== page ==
Obsessive-Compulsive Disorder (OCD)

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There is a difference between an obsessive or compulsive personality type and obsessive-compulsive disorder (OCD). OCD is driven by anxiety and intrusive thoughts that get in the way of daily functioning.

The two main parts of OCD are obsessions and compulsions. Obsessions are defined by recurrent thoughts, images or impulses that the person cannot ignore or control. Compulsions are the behaviors or repetition of thoughts a person must complete in order to counteract or neutralize an obsession they are experiencing.

There is no “cure” for OCD, but it can be treated with a combination of medication, exposure therapy and psychotherapy. Some find that it can be helpful to try to resist the compulsions by questioning the reasonableness of the obsessions, though this is not always possible depending on the severity of the disorder.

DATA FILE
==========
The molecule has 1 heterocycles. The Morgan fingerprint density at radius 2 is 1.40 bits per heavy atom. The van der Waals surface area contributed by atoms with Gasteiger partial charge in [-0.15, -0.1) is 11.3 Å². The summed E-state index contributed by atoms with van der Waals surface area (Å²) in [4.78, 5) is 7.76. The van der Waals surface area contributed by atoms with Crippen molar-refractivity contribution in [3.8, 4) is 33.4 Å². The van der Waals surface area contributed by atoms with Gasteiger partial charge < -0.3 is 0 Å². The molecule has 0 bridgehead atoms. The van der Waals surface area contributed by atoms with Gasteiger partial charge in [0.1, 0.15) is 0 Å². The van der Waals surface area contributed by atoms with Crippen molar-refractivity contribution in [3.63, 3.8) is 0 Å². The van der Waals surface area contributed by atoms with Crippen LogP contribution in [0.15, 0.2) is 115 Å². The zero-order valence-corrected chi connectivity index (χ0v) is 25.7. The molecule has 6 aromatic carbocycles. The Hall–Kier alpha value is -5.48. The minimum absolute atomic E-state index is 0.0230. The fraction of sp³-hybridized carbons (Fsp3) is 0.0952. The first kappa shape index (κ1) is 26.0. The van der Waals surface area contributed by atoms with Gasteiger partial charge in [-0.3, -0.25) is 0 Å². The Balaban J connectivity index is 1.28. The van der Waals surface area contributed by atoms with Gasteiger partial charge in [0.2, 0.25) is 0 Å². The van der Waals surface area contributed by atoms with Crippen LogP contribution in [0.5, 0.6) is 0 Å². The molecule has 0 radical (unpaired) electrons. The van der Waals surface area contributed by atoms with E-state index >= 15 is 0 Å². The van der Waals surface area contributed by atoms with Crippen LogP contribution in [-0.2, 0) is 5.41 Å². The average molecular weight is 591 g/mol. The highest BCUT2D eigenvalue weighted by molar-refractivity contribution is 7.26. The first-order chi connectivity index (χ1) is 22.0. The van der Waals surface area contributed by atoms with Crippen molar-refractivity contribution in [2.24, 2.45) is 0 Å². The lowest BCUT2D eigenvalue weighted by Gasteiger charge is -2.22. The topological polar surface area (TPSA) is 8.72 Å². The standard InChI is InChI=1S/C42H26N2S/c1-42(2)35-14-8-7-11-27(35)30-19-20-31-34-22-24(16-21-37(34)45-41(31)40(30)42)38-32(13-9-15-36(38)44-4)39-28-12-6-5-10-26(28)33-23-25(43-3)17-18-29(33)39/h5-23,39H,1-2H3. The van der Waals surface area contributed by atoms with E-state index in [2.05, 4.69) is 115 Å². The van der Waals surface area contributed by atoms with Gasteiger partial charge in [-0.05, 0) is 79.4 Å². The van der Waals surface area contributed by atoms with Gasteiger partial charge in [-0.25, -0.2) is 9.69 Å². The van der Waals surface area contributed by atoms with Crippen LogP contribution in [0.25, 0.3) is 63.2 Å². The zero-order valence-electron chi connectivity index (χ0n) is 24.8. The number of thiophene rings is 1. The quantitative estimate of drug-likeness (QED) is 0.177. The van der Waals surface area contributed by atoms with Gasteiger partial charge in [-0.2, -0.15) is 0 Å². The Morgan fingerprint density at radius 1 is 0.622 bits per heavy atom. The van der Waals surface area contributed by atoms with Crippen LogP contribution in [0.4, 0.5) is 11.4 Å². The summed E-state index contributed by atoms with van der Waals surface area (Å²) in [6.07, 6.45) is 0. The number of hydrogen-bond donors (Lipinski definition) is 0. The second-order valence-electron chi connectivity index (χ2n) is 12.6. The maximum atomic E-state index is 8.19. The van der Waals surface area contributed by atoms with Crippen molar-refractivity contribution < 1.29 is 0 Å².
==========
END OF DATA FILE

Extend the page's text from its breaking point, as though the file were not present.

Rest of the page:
Most of the time, people with OCD would prefer not to engage in the repetitive thoughts or behaviors. A lot of times the need to complete their rituals can be torturous and time-consuming.

Obsessions can relate to cleanliness, contamination, religion, sex, violence, loss of control, physical harm or perfectionism. Compulsions might include cleaning, checking on something, repeating activities or mental rituals such as counting. Obsessions and compulsions can vary widely for each individual. Most people recognize what they are doing doesn’t make sense, though some – especially children – do not.

There are several foundations specializing in OCD that are available as resources. There are also organizations and support groups to help those who may be struggling with OCD.

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